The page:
DEAR MR DUNCAN SMITH,

I thank you for your support of landlords in your article on landlord bashing! Thank God someone is talking sense. It is depressing to think that you might be the only person on the Cabinet who sees the folly of recent government decisions on the PRS.

I am a sales and letting agent in Nottingham, with a management portfolio of 500 rental properties for our landlords and I hold a personal property portfolio of 26 properties built up over the years to look after us in retirement – I am 60.

The Government clearly has an agenda to not only slow down, but stop the PRS, a sector that offers a real service to society, in its tracks. Peter Smith Castlegate Estates, and Lettings.

In the real world things are not good. Private Landlord bashing has been going on for far too long. Margaret Thatcher’s government relaxed tenant rental rules in the ’80s because successive governments have been very poor suppliers of housing, so what’s changed?

I am tired of the constant negative press about rip-off landlords and agents; mainly emanating from London about high fees charged there – not indicative of the rest of the country. All my landlords are honest hard-working people who invested hard-earned cash in property mainly to see them through old age. We are not talking about large corporations.

What’s going on?

Like me many are Conservative supporters, but now, sir, you need to know what’s going on.

If I were in the Cabinet I’d be asking why the party did so poorly in the last general election. I did not vote, neither did my wife, my six children or their partners. I did not encourage them to do so as I had in past years, because the Tory party has abandoned its traditional voters. Why? Because the ‘left’ shouts loudest and the Conservative party is running scared.

Yes, there are rogue agents and landlords. I support proper measures to stamp them out, but why crucify us all for the actions of a few?

I have never asked the state for a penny, always worked hard; when my mortgage business was battered in 2008 because large institutions couldn’t manage themselves and got away with it by successive governments, I started again, setting up a letting agency in 2010.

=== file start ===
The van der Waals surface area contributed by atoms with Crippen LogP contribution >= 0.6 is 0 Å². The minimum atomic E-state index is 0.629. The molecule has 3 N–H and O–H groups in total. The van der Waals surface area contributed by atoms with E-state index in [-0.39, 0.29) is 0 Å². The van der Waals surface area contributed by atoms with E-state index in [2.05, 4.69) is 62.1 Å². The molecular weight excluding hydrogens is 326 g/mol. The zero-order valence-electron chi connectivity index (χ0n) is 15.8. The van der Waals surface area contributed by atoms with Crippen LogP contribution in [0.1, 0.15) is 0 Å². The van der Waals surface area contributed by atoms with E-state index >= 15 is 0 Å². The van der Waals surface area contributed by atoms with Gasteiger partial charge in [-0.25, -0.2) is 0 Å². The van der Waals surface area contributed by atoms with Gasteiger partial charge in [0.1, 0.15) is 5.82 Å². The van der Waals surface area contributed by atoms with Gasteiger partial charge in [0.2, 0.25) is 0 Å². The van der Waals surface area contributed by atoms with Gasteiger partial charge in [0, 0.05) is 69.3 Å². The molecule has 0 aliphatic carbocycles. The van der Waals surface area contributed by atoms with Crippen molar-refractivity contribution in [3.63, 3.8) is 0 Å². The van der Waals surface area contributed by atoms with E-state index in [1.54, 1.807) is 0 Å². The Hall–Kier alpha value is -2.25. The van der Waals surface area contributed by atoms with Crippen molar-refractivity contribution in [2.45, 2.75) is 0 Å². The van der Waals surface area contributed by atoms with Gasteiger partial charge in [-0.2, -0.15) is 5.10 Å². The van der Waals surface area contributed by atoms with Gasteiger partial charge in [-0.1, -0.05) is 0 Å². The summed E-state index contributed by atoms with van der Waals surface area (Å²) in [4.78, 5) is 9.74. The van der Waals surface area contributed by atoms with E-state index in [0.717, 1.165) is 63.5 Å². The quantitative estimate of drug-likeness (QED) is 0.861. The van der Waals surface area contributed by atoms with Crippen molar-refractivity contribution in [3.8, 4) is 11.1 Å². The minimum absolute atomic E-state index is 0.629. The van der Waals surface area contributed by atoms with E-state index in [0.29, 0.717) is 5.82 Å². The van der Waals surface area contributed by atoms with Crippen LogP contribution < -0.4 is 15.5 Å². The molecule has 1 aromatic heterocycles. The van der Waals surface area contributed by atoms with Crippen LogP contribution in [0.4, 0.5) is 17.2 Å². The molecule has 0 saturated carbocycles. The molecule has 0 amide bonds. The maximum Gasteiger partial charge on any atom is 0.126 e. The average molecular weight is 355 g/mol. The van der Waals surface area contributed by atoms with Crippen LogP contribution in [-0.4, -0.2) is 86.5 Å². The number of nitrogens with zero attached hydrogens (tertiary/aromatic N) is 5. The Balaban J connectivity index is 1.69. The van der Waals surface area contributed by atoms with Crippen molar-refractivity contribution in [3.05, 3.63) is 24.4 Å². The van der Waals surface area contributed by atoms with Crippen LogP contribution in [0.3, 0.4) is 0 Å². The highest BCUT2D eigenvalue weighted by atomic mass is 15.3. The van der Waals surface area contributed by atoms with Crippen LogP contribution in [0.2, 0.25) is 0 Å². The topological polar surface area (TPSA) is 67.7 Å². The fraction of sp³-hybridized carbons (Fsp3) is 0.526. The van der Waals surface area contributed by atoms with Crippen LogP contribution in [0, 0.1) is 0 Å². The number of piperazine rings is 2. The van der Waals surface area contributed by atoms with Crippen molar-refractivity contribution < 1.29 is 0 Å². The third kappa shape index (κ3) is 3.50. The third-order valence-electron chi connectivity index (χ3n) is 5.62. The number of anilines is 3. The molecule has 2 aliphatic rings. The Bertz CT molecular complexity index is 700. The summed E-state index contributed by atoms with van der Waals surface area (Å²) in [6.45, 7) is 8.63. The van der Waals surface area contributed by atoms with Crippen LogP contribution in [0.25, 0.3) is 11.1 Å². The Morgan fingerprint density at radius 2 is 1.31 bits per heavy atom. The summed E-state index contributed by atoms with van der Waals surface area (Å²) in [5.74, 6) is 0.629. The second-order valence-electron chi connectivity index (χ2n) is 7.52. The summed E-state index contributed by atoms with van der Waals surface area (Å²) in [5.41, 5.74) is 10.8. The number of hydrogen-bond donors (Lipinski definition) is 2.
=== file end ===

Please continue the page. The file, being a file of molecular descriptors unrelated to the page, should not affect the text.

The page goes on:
We ‘have to’ employ 14 people to manage those 500 properties and with the imminent ban on tenant fees the business and 14 jobs are at serious risk. Recent government decisions are clearly being made by people who have no idea of what it takes to run a business. The government wants the industry to ‘up its game’ but is making decisions based on those who-can-shout- loudest-left: Shelter, Generation Rent, CAB to name a few.

Yes, there are rogue landlords and agents. I support proper measures to stamp them out, (who’s asking me?) but most us do a great job in offering good quality, safe housing for tenants, so why crucify us all for the actions of a few?

We are bombarded with right-to-rent, how to rent, section 21, deposit handling, prescribed information, repair handling, gas safety, PAT testing, legionella, on it goes. We have an 86-point checklist that must be followed ‘to the letter’ before we move a tenant into a house. We have to employ people to take calls from clients, pay for cars, petrol, insurance, phones etc. Plus the £44,880 a year it costs us to advertise properties in the first place on Rightmove and Zoopla (I don’t see the government telling them that they cannot increase their charges every year).

And now we’ll have a ban on tenant fees.

The future of lettings

We are set up as a ‘private enterprise’ not government run, although, given recent events I clearly have that wrong.

I have my accountant doing the maths, as are many other landlords, to see if it is worthwhile for me to continue to run my own personal portfolio, housing 26 families – due to your Chancellor’s ‘section 24 decision’. Can you name me one other business that is taxed on its turnover?

Several landlords have already instructed us to sell, two of my properties are for sale and there are likely to be 24 more coming on the market soon, I’ll be passing those families back over to the Government to look after them. When other Landlords realise the full implications of section 24 … look out!

On top of all this, Nottingham Council is to charge Landlords a further fee of up to £600 per property for a licence. This fee will not ensure that property is well maintained, that’s what I already do!

The Government clearly has an agenda to not only slow down, but stop the PRS in its tracks, a sector that offers a real service to society. I cannot see why you are doing all this. I do realise that the ‘shout-loudest-left’ would have a field day with my comments, but you have battered me that much that I am past caring. They won’t shed a tear for me and I won’t shed a tear for them when they have nowhere to live. The only sad satisfaction I will get out of all this is watching the Government struggle even more in trying to find homes for its citizens.